Even when it’s not raining, Seton said, there is still runoff that reaches the bay.

“Even on a nice sunny day, water is running,” Seton said, and it’s carrying urban runoff.

The fish swim and eat in that water and then the dolphins eat those fish, Seton explained.

“I kind of connect the dots, as a water quality person,” Seton said. “It (may be) safe to swim in (as a human), but is it safe to swim in if you’re a fish?”

The latest study from the Southern California Coastal Water Research Program, a local water quality group, last year showed toxins in mullet and anchovies in the Upper Bay that exceeded Environmental Protection Agency (EPA) limits, Seton said.

“It’s like we flushed a gigantic toilet into their home,” Kelly said. “If we want healthy fish, if we want healthy dolphins, we need to cleanup our runoff.”

In the 1980s, a large population of dolphins on the East Coast died, for unknown reasons, one theory being that toxins were in the fish they ate and made them susceptible to infections.

“That is my nightmare,” Kelly said.

Bottlenose dolphins were seen in the bay again in 2007 and the research team started to track their movement to try to determine the possible long-term effects on the coastal dolphin population if they feed primarily on fish in the bay and/or took up residence in the bay.

Part of the study is to try and determine whether it is the same group of dolphins coming into the bay or just random dolphins out of the thousands off the coast, Kelly said.

If just a few specific groups are coming in, then just a few have been exposed to the pollutants in the bay, Kelly said.

Another part of the research is to find out how are they are interacting with the environment and vice versa, said Kelly.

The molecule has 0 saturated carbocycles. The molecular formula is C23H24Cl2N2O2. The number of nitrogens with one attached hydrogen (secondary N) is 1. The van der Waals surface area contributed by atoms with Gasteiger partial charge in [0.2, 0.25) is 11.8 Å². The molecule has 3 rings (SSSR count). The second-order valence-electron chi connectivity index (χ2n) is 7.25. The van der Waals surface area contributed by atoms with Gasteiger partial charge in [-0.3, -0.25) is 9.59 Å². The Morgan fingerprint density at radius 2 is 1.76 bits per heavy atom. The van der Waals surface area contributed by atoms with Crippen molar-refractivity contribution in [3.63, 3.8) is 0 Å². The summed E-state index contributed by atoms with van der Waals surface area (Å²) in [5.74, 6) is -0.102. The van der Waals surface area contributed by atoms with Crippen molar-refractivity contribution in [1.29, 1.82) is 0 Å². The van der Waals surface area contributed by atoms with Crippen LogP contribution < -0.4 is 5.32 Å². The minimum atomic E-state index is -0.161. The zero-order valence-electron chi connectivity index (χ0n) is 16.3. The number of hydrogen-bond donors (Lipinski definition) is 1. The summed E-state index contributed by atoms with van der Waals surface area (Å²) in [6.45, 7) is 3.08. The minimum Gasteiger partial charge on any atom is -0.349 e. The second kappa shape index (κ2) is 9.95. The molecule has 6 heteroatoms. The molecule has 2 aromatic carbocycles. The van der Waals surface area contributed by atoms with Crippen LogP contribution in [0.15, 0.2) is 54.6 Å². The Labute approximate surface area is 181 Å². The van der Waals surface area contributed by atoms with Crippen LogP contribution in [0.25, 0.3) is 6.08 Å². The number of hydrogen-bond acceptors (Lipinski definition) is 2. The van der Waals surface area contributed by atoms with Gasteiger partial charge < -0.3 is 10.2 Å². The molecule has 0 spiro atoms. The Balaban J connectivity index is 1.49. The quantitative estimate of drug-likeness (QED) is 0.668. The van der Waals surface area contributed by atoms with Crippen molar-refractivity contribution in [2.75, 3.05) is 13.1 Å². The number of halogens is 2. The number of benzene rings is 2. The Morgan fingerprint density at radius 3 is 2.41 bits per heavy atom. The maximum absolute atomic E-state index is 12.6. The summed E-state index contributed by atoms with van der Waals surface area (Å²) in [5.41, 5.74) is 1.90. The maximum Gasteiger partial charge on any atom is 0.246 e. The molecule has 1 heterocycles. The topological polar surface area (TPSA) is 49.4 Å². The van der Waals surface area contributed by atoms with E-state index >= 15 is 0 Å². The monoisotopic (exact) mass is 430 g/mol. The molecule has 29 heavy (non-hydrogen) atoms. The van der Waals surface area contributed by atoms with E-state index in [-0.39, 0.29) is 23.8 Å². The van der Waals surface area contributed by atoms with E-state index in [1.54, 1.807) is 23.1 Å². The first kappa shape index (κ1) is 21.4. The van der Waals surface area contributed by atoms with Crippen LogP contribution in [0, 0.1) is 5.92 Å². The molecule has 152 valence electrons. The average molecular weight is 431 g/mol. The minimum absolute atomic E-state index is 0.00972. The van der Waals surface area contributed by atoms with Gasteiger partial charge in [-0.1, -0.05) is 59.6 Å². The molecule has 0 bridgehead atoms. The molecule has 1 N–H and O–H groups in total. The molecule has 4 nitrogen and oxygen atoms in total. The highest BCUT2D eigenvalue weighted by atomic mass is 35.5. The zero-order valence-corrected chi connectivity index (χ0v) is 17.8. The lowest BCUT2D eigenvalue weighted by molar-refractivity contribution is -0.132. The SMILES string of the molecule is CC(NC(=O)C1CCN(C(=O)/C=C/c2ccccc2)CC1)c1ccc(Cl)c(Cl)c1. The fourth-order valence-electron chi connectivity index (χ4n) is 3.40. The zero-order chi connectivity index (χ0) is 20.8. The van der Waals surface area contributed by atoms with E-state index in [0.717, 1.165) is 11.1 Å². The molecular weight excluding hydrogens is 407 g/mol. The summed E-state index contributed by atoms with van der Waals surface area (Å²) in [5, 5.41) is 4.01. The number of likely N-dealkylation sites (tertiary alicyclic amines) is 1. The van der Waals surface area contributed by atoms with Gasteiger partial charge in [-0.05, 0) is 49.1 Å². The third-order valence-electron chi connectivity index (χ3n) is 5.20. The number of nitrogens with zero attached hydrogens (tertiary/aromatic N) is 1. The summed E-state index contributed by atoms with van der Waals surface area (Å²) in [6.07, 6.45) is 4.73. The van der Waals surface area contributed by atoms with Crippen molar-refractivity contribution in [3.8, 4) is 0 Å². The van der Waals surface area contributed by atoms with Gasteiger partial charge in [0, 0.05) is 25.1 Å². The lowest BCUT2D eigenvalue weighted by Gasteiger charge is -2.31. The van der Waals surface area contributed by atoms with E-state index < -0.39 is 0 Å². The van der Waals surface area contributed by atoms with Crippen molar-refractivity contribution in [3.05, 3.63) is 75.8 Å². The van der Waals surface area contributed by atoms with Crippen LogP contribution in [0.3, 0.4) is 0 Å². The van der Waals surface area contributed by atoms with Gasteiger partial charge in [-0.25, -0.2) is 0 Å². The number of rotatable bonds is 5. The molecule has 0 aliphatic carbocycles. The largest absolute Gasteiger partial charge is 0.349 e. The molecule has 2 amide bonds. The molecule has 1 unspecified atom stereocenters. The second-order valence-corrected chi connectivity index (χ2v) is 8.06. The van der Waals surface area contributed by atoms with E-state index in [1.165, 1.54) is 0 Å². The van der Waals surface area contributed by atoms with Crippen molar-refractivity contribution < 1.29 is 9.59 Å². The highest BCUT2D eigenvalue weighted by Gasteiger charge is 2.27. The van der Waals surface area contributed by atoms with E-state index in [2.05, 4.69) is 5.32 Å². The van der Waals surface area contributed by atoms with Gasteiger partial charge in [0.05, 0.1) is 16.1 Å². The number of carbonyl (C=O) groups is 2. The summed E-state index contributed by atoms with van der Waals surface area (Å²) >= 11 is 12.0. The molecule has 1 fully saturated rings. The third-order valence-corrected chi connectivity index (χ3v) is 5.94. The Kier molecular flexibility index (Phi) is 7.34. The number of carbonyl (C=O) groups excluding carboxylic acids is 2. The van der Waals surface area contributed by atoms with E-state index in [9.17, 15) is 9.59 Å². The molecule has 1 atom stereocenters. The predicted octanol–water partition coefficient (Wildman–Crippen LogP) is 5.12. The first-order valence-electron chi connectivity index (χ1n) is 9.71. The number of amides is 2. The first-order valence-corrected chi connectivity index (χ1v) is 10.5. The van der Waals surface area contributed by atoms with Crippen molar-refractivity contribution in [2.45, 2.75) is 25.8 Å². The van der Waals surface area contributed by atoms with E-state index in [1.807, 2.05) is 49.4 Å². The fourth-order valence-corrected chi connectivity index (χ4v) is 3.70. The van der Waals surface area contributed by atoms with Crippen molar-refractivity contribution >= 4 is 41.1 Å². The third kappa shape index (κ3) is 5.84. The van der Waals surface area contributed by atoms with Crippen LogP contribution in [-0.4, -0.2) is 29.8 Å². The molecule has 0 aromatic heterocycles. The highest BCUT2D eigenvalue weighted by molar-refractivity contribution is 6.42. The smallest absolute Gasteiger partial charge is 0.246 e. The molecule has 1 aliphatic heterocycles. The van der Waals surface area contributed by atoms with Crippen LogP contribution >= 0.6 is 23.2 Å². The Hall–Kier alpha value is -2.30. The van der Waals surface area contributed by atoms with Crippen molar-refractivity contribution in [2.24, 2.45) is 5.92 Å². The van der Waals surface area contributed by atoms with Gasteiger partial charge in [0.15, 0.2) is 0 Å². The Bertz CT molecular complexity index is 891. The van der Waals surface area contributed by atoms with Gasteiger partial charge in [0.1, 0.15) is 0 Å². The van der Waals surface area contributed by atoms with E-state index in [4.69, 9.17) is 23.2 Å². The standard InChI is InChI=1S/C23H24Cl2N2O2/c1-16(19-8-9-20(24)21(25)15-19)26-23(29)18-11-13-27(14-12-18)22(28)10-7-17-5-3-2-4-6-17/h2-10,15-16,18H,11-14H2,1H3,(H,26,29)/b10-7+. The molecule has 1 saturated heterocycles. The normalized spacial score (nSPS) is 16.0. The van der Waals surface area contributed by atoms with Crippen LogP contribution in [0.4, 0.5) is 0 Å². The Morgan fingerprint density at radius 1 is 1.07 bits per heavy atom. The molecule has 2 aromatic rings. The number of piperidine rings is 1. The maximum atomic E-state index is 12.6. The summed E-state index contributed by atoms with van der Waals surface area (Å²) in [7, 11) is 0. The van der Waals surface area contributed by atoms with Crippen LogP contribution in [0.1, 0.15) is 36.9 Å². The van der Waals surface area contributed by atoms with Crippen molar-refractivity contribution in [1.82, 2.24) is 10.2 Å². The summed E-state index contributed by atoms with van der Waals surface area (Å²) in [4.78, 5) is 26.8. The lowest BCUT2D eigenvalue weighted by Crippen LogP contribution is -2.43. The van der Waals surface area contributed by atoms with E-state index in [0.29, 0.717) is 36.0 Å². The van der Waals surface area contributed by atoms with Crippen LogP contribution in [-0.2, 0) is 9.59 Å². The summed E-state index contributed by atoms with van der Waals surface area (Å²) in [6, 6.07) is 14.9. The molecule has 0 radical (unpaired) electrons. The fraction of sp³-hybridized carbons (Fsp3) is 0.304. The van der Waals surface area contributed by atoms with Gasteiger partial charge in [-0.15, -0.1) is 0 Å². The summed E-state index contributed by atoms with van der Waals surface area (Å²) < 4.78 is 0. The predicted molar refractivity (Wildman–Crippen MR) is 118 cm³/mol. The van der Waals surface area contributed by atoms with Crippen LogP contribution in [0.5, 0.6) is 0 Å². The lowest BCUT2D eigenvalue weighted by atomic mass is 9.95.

“And how we are affecting them,” he added.

They also studied how dolphins act at night, Kelly said.

“They act exactly the same,” he said, probably because of their sonar, he added.

The project has also had some notable findings.

“We were the first ones to publish a paper that said we saw a dolphin give birth in the wild,” Kelly said, which is pretty exciting for the team.

They observed a group of dolphins get in a circle and a pregnant mother give birth in the middle. What they noticed, Kelly said, was nursery-like behavior: older females acting almost like midwives. These groups tend to be groups of females, grandmothers, mothers and daughters, Kelly said, as well as young males. The birthing circle has been see elsewhere, but the OCC project was the first to document it, Kelly said.

“It’s pretty amazing,” Seton said.

The entire project is ongoing and gets students from the college involved with hands-on tasks.

Kelly said it hasn’t been easy to keep the research going because the project is funded all out of pocket with a few donations by individuals. And the students all volunteer their time, he said.

For “citizen sighters,” Kelly said people should not try to approach the dolphins, pet them or feed them.

The most important thing is public awareness, Seton said, and getting the community involved with the dolphin research program.

“This is where you live,” Seton said. Residents “need to know the dynamics of the bay.”